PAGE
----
erving a properly roasted duck is an elegant way to impress your dinner guests. Unlike other poultry, duck is primarily made of dark meat and carving it poses distinct challenges. Here is a short step-by-step tutorial to help you carve your duck to perfection.
Step 1: Let it rest
Once your duck is done cooking, place it breast facing downwards on a large cutting board, cover it in tin foil and let it sit for fifteen minutes. If you cut the duck right after removing it from the oven, the juices will seep out all over your cutting board, you’ll probably burn yourself and the duck will be dry. By letting the duck sit, its juices will have time to circulate, leading to more tender cuts of meat. While the duck is sitting, gather your carving materials. You will need a large carving knife and a meat fork.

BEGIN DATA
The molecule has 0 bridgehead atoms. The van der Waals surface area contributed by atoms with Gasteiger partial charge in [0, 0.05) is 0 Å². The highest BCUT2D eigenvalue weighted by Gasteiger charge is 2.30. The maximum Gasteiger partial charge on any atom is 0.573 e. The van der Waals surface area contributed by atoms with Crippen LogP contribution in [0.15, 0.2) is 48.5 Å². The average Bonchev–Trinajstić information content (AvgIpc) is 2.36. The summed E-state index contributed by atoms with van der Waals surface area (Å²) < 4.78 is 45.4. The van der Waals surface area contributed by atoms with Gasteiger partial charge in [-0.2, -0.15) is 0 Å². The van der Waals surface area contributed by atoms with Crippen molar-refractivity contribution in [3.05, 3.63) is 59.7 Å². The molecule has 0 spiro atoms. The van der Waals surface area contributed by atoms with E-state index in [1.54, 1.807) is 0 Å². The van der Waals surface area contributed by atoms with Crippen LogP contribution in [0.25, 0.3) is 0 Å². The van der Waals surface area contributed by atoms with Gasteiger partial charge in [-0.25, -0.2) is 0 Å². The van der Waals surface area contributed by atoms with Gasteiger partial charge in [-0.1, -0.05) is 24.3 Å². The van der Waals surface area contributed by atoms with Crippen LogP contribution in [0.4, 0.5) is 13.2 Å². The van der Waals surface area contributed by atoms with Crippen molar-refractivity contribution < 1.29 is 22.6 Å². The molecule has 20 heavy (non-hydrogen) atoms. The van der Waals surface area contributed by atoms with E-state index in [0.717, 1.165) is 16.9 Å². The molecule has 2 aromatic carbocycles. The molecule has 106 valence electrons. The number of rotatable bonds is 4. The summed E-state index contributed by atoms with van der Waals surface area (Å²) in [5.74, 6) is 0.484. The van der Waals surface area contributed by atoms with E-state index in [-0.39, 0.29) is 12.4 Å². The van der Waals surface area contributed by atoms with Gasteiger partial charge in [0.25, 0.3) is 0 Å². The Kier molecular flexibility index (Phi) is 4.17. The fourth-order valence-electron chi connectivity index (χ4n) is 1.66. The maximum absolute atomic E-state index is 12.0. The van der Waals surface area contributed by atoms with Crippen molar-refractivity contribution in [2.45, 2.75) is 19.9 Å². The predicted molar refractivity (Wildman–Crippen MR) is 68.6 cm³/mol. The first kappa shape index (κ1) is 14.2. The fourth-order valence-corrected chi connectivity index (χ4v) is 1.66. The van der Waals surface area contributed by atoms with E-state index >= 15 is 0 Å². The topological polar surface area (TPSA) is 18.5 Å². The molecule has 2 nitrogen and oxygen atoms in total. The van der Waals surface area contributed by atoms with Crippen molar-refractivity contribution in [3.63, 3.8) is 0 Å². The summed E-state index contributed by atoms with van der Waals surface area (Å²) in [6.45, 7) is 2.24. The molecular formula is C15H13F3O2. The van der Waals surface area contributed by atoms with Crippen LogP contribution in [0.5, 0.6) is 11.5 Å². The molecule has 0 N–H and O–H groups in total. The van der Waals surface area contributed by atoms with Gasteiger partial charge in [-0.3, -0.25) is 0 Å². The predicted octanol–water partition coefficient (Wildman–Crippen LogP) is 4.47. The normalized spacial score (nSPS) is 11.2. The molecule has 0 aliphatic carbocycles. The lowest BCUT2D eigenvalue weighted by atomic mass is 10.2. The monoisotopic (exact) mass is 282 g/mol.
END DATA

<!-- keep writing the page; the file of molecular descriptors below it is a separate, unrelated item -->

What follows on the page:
Step 2: Remove the legs
Because of their high fat and bone content, the legs of the duck will stay hot longest, so it makes sense to carve them first. Use a sharp knife to cut between the leg and the breast. Pick the duck up so you can slice underneath and use your fingers to snap the leg joint.
Step 3: Remove the breast
Place the duck on its back, breast facing forward and cut on one side of the breast bone from front to back then alongside the wishbone, leaving as little room as possible between the carcass and the meat. Remove the breast completely then repeat on the other side.
Step 4: Cut the breast
Use your knife to cut the breast in halves or thirds and arrange next to the legs on a serving platter.
Step 5: Serve and enjoy
All of D’Artagnan’s whole ducks are all natural and have been raised from birth without the use of antibiotics or growth hormones. Each duck feeds approximately four people and is the perfect meal to impress family and friends.